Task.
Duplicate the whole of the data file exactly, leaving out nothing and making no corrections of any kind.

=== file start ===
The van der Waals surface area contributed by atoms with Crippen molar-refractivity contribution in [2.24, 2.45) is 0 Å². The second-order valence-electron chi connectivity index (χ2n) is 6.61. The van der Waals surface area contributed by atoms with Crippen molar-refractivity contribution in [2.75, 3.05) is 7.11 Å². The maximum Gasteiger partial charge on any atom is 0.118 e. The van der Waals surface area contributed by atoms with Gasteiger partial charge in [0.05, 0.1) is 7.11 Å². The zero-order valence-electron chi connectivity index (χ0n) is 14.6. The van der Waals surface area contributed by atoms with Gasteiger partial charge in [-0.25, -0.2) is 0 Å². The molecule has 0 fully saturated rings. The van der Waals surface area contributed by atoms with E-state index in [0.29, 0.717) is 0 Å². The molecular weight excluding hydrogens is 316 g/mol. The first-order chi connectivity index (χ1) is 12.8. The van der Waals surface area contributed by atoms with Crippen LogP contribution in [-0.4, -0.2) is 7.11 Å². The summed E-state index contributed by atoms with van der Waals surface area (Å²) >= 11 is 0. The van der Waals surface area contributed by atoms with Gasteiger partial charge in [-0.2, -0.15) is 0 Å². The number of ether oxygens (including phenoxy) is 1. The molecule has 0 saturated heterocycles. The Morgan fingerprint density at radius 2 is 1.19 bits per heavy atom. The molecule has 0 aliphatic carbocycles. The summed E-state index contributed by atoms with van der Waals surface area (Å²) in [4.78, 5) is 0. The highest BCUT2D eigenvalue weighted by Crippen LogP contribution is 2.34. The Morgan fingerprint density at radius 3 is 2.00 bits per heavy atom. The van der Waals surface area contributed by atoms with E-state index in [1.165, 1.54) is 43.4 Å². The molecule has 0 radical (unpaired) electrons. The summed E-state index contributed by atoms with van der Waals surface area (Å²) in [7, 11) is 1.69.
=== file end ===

The van der Waals surface area contributed by atoms with Crippen molar-refractivity contribution in [2.24, 2.45) is 0 Å². The second-order valence-electron chi connectivity index (χ2n) is 6.61. The van der Waals surface area contributed by atoms with Crippen molar-refractivity contribution in [2.75, 3.05) is 7.11 Å². The maximum Gasteiger partial charge on any atom is 0.118 e. The van der Waals surface area contributed by atoms with Gasteiger partial charge in [0.05, 0.1) is 7.11 Å². The zero-order valence-electron chi connectivity index (χ0n) is 14.6. The van der Waals surface area contributed by atoms with Gasteiger partial charge in [-0.25, -0.2) is 0 Å². The molecule has 0 fully saturated rings. The van der Waals surface area contributed by atoms with E-state index in [0.29, 0.717) is 0 Å². The molecular weight excluding hydrogens is 316 g/mol. The first-order chi connectivity index (χ1) is 12.8. The van der Waals surface area contributed by atoms with Crippen LogP contribution in [-0.4, -0.2) is 7.11 Å². The summed E-state index contributed by atoms with van der Waals surface area (Å²) >= 11 is 0. The van der Waals surface area contributed by atoms with Gasteiger partial charge in [-0.2, -0.15) is 0 Å². The number of ether oxygens (including phenoxy) is 1. The molecule has 0 saturated heterocycles. The Morgan fingerprint density at radius 2 is 1.19 bits per heavy atom. The molecule has 0 aliphatic carbocycles. The summed E-state index contributed by atoms with van der Waals surface area (Å²) in [4.78, 5) is 0. The highest BCUT2D eigenvalue weighted by Crippen LogP contribution is 2.34. The Morgan fingerprint density at radius 3 is 2.00 bits per heavy atom. The van der Waals surface area contributed by atoms with E-state index in [1.165, 1.54) is 43.4 Å². The molecule has 0 radical (unpaired) electrons. The summed E-state index contributed by atoms with van der Waals surface area (Å²) in [7, 11) is 1.69.